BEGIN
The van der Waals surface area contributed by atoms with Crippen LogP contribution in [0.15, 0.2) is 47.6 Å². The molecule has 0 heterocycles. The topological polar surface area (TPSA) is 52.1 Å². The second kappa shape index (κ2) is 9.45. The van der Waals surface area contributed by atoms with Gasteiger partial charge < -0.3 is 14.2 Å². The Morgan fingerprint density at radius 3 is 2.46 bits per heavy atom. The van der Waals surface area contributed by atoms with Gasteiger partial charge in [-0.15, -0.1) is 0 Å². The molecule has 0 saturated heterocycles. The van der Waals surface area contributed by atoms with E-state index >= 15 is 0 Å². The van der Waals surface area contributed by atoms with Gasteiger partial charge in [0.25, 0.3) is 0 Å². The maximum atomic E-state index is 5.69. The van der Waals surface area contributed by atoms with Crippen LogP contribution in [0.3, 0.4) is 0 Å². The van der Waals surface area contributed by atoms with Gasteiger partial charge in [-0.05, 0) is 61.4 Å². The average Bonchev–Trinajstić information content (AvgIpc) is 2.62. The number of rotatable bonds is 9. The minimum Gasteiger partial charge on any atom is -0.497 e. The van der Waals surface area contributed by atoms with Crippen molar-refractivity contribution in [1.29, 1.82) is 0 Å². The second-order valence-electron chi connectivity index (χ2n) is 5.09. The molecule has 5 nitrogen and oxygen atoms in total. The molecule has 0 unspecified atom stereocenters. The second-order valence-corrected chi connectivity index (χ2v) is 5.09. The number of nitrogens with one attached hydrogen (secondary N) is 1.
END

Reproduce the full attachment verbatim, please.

The van der Waals surface area contributed by atoms with Crippen LogP contribution in [0.15, 0.2) is 47.6 Å². The molecule has 0 heterocycles. The topological polar surface area (TPSA) is 52.1 Å². The second kappa shape index (κ2) is 9.45. The van der Waals surface area contributed by atoms with Gasteiger partial charge < -0.3 is 14.2 Å². The Morgan fingerprint density at radius 3 is 2.46 bits per heavy atom. The van der Waals surface area contributed by atoms with Gasteiger partial charge in [-0.15, -0.1) is 0 Å². The molecule has 0 saturated heterocycles. The van der Waals surface area contributed by atoms with E-state index >= 15 is 0 Å². The van der Waals surface area contributed by atoms with Gasteiger partial charge in [0.25, 0.3) is 0 Å². The maximum atomic E-state index is 5.69. The van der Waals surface area contributed by atoms with Crippen LogP contribution in [0.3, 0.4) is 0 Å². The van der Waals surface area contributed by atoms with Gasteiger partial charge in [-0.05, 0) is 61.4 Å². The average Bonchev–Trinajstić information content (AvgIpc) is 2.62. The number of rotatable bonds is 9. The minimum Gasteiger partial charge on any atom is -0.497 e. The van der Waals surface area contributed by atoms with Crippen molar-refractivity contribution in [1.29, 1.82) is 0 Å². The second-order valence-electron chi connectivity index (χ2n) is 5.09. The molecule has 5 nitrogen and oxygen atoms in total. The molecule has 0 unspecified atom stereocenters. The second-order valence-corrected chi connectivity index (χ2v) is 5.09. The number of nitrogens with one attached hydrogen (secondary N) is 1.